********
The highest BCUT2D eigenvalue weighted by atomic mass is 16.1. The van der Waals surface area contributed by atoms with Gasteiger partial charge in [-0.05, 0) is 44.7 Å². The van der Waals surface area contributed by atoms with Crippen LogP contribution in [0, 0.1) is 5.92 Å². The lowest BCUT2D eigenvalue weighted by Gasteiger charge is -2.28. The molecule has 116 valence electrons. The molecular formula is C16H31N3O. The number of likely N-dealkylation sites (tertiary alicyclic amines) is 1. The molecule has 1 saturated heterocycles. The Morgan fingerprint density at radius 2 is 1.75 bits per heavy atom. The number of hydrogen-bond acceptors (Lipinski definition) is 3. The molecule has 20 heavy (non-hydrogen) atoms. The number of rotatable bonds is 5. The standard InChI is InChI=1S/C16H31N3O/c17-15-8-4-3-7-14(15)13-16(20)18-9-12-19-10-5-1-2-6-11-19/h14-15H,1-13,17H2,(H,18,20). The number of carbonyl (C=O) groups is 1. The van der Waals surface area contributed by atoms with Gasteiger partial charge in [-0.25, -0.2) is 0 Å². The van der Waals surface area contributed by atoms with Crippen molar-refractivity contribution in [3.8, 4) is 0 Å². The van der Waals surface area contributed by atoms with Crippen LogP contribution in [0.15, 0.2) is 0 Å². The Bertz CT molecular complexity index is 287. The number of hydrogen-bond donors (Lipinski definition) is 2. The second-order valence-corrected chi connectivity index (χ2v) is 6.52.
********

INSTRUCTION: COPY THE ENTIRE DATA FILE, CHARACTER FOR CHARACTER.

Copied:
The highest BCUT2D eigenvalue weighted by atomic mass is 16.1. The van der Waals surface area contributed by atoms with Gasteiger partial charge in [-0.05, 0) is 44.7 Å². The van der Waals surface area contributed by atoms with Crippen LogP contribution in [0, 0.1) is 5.92 Å². The lowest BCUT2D eigenvalue weighted by Gasteiger charge is -2.28. The molecule has 116 valence electrons. The molecular formula is C16H31N3O. The number of likely N-dealkylation sites (tertiary alicyclic amines) is 1. The molecule has 1 saturated heterocycles. The Morgan fingerprint density at radius 2 is 1.75 bits per heavy atom. The number of hydrogen-bond acceptors (Lipinski definition) is 3. The molecule has 20 heavy (non-hydrogen) atoms. The number of rotatable bonds is 5. The standard InChI is InChI=1S/C16H31N3O/c17-15-8-4-3-7-14(15)13-16(20)18-9-12-19-10-5-1-2-6-11-19/h14-15H,1-13,17H2,(H,18,20). The number of carbonyl (C=O) groups is 1. The van der Waals surface area contributed by atoms with Gasteiger partial charge in [-0.25, -0.2) is 0 Å². The van der Waals surface area contributed by atoms with Crippen molar-refractivity contribution in [3.8, 4) is 0 Å². The van der Waals surface area contributed by atoms with Crippen LogP contribution in [0.15, 0.2) is 0 Å². The Bertz CT molecular complexity index is 287. The number of hydrogen-bond donors (Lipinski definition) is 2. The second-order valence-corrected chi connectivity index (χ2v) is 6.52.